Mary Rutledge arrives from the east, finds her fiance dead, and goes to work at the roulette wheel of Louis Charnalis' Bella Donna, a rowdy gambling house in San Francisco in the 1850s. She... See full summary »
Edward G. Robinson,
The story of trench life during World War I through the lives of a French regiment. As men are killed and replaced jaunty Lt. Denet becomes more and more somber. His rival for the affection of nurse Monique is Capt. La Roche.
A Musical-romance with Dick Powell as a private stationed in Hawaii who gets involved with Ruby Keeler, the general's engaged daughter. In order to avoid a scandal, the pair break up, but ... See full summary »
In this fictionalized biography, young Pancho Villa takes to the hills after killing an overseer in revenge for his father's death. In 1910, he befriends American reporter Johnny Sykes. Then a meeting with visionary Francisco Madero transforms Villa from an avenging bandit to a revolutionary general. To the tune of 'La Cucaracha,' his armies sweep Mexico. After victory, Villa's bandit-like disregard for human life forces Madero to exile him. But Madero's fall brings Villa back to raise the people against a new tyrant...Written by
Rod Crawford <firstname.lastname@example.org>
A mighty saga of amazing. romantic adventures...with Beery as you love him...blustering, ruthless but with the lovable heart of a boy...swaggering through revolution and revelry...galloping to the thrilling cry...VIVA VILLA! See more »
Original director Howard Hawks quit the production because he felt it wasn't safe. Gun-toting revolutionaries prowled the set, safety standards were lax and a suicide took place in front of the director. Hawks lasted ten weeks and was only too happy to leave. See more »
The film strongly implies that Pancho Villa took Mexico City by himself, and then made himself president. In fact, the city was taken in a three-pronged attack by Villa's forces and those of two other revolutionary generals, Emiliano Zapata and Venustiano Carranza. After the city was taken and Huerta fled, the three generals ruled together, although Zapata soon went home and Carranza eventually forced Villa out of power, defeating his forces and ruling Mexico by himself. See more »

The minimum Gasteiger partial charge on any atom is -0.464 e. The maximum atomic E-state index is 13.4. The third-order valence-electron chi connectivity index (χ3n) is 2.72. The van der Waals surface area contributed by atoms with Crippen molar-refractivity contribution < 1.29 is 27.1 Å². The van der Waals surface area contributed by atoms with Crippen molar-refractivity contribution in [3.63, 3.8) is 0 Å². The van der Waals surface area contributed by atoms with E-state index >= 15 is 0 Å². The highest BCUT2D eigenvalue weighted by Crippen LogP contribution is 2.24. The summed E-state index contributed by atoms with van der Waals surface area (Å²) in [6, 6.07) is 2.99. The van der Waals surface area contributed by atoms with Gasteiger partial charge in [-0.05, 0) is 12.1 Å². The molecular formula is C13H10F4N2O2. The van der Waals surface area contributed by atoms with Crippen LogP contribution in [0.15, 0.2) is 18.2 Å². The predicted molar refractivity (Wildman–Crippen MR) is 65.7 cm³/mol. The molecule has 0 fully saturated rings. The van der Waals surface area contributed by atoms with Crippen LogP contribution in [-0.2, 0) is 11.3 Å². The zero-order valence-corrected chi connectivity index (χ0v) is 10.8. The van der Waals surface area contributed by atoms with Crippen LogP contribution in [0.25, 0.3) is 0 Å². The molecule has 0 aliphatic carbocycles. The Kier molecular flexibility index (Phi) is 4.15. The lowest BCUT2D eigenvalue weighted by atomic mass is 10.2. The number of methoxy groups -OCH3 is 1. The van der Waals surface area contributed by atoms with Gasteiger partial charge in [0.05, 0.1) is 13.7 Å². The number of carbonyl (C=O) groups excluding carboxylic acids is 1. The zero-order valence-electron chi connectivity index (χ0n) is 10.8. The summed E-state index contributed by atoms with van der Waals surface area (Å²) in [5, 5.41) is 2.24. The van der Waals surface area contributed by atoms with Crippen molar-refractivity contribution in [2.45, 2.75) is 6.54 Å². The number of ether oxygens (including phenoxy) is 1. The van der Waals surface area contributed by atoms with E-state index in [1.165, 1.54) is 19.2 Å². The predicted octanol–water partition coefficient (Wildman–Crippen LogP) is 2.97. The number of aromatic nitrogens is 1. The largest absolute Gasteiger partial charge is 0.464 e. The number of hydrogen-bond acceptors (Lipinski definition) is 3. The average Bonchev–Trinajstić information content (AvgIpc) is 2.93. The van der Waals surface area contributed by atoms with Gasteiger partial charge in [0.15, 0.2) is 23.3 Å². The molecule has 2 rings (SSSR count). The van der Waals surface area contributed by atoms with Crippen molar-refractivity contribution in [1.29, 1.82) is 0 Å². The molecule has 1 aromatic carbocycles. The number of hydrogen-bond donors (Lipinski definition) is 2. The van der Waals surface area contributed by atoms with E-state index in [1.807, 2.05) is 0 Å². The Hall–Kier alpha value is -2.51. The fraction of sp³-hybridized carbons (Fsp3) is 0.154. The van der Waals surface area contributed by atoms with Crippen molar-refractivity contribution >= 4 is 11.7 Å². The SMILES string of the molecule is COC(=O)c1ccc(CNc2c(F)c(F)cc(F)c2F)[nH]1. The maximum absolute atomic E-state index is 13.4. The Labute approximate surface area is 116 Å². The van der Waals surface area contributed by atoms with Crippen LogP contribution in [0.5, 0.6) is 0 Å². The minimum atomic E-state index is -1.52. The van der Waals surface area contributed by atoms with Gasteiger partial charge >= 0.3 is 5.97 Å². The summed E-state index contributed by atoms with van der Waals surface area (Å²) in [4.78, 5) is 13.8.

In the original version of this film, during the scene in which Wallace Beery tries to rape Fay Wray and she shoots him in the arm, Beery horsewhips her after she begins laughing hysterically at him. The whipping is shown only by their shadows on the wall. After the Production Code went into effect, this scene was edited, and it is the edited version that was officially available for years. In 2015, the scene was restored, and was reinstated in the Warner Archive Collection DVD. See more »
In various venues, I've read some film writers' claims that the whipping of Fay Wray's character, while she laughs, was deleted due to the newly enforced production code at the time of this film's release. This claim is not accurate. The current TCM copy doesn't show this scene, however, the full whipping scene was regularly shown, in the 1960s, on either NYC station WNEW 5 or WCBS 2 whenever "Viva Villa" was aired. Another now-deleted scene showed Leo Carillo's character lining up captured federal soldiers, three at a time, front to back, and executing them with one bullet in order to save ammunition. I remember thinking how violent this film was for its time.
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